Monday 24 September 2018

Best review I've ever had!

Hi Michael,

I’m a teacher of English at a secondary school in Cambridge. I just wanted to send you a word of thanks for your recently published work on reading and writing, particularly the three booklets that came out this year:  i)"Why write? Why read?", ii)"Writing for Pleasure and the one on approaches to  iii) "Poetry and Stories for primary and lower secondary".

Jaded after another year of feeling that I’d done an efficient job of teaching adolescents something called ‘GCSE English’, but next to nothing about reading, speaking and writing, I spent a week over the summer reading and fileting what you’d written. What most struck me most were two things: the way you boiled reading (or hermeneutics) down to five, essential and graspable emphases (narratology, stylistics, pragmatics, intertextuality and ideology); and the basic method for getting students to engage with a text from the inside of their experience, starting with ‘Does this remind you of anything in your life?’

Your writing gave me a sense of ‘permission’ to think about reading, writing, talking and teaching in these ways again. Combining your insights with a couple of ideas of my own, I knocked up a little nine-page booklet to share within our English department, facetiously but earnestly called ‘Proper English Questions’. I did this first to clarify my thinking; second to give some pointers to new English teachers; and lastly to encourage others in our department – several of whom I knew to be bridling at a nationwide English-teaching culture which seems to be more like accountancy than it is about words and ideas.

Last week, I talked the approaches through at a CPD session with a handful of department members across Key Stages 3, 4 and 5, and with a total of around 70 years’ teaching experience. They went away and gave some of the approaches a go in their lessons – a lesson on Blake’s ‘The Tiger’ with Year 7s, a Year 11 lesson on Jane Weir’s ‘Poppies’, a Year 12 IB Language and Literature lesson on different texts in the #MeToo debate, and in my case, all my Year 11, Year 12 and Year 13 lessons.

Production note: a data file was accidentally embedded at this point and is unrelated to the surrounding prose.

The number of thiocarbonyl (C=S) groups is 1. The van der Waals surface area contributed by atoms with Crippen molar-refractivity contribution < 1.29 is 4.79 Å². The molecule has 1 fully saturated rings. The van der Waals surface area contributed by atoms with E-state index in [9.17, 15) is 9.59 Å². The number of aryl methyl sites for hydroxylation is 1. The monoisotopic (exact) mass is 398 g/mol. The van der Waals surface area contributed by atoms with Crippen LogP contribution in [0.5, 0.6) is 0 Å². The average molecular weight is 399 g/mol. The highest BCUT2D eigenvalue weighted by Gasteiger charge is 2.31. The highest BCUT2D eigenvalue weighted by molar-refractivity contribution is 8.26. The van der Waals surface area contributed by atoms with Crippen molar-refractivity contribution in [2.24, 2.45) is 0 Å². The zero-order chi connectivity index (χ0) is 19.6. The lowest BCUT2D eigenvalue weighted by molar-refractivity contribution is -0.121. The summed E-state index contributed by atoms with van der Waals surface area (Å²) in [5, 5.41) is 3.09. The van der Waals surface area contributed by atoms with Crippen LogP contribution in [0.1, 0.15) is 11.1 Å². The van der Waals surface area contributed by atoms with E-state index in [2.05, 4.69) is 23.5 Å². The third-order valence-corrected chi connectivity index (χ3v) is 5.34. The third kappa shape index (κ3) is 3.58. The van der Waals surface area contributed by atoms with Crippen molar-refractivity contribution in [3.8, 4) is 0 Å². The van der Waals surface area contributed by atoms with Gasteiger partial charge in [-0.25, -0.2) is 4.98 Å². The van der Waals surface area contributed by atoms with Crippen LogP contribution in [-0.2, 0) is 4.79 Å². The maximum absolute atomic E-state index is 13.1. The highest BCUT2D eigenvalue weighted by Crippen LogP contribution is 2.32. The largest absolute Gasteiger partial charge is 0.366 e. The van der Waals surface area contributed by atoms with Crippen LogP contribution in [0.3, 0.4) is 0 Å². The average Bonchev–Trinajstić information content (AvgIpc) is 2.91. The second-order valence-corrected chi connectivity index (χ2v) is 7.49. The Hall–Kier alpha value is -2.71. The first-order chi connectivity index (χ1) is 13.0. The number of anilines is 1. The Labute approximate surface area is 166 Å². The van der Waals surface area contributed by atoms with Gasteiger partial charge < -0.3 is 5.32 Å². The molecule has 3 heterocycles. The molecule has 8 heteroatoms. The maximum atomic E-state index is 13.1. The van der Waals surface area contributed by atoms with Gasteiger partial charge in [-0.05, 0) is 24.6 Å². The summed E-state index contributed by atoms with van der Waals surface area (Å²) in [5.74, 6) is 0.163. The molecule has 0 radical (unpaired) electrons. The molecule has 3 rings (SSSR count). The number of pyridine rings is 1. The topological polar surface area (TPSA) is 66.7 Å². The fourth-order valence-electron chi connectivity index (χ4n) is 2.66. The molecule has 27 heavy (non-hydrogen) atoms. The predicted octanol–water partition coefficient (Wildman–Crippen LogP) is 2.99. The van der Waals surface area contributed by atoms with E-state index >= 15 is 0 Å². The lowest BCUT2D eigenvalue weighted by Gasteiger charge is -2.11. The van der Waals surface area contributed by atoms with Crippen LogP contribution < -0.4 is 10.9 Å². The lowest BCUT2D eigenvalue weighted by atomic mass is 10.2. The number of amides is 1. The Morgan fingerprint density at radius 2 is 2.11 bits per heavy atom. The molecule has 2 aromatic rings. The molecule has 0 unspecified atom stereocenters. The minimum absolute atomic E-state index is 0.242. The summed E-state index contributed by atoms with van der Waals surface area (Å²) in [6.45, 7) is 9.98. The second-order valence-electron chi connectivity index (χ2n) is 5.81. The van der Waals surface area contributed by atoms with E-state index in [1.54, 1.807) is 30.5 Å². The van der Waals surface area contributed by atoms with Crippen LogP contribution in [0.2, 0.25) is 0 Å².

Each teacher came back to me separately, fizzing with excitement, revivified, ‘slightly scared’ in one instance – all by the responses of their respective kids. A few comments:

· ‘Absolutely brilliant – they had full-on debates about how successful the articles were in achieving their aims.’

· ‘They were coming up with links and contrasts that I’d never have seen.’

· ‘They hated reading through it three times at first… but then they really got into it.’

· ‘It really made me hear that poem differently.’

· ‘We got some ebullience back!’

· ‘God, it made their thinking clear!’

Just by considering your wisdom and tinkering and adapting it to our own hunches and practices, we seem to have given ourselves a really good inoculation against test-itis…

It really does come down to trust, and this is a hallmark of your work with teachers and young people. Trust in the activities of reading, writing and talking, which have – who’d have guessed? – been on the go for centuries before GCSE accountability and edublogs. Trust in English teachers to pass on their skills and ideas to their students, by modelling the questions we ask ourselves instinctively (but perhaps not consciously) as practised readers. Trust, most importantly, in the young people themselves to be capable of genuine intellectual activity, at whichever age, from whatever background.

In the high-stakes testing environment, that trust can seem like a luxury. It’s not. These booklets of yours remind us that it’s the foundation of all we want to do. Teach and learn the subject well, and the qualifications will follow. Teach the qualification well but not the subject and not only will the grades suffer; more importantly, you’ll have hobbled your students’ reading, speaking and writing powers, most likely irreversibly.

All in all, then, huge thanks. These booklets are wise, humane and practical guides for teachers who want to teach English, not teach to the test.

Best wishes,

Neil, English teacher, Cambridgeshire

If you would like copies of the booklets:

i) "Why write? Why read?"
ii) "Writing for Pleasure" 
iii) "Poetry and Stories for primary and lower secondary schools"

you can get them through my website:

Click on 'Books' in the menu and you'll find them there. )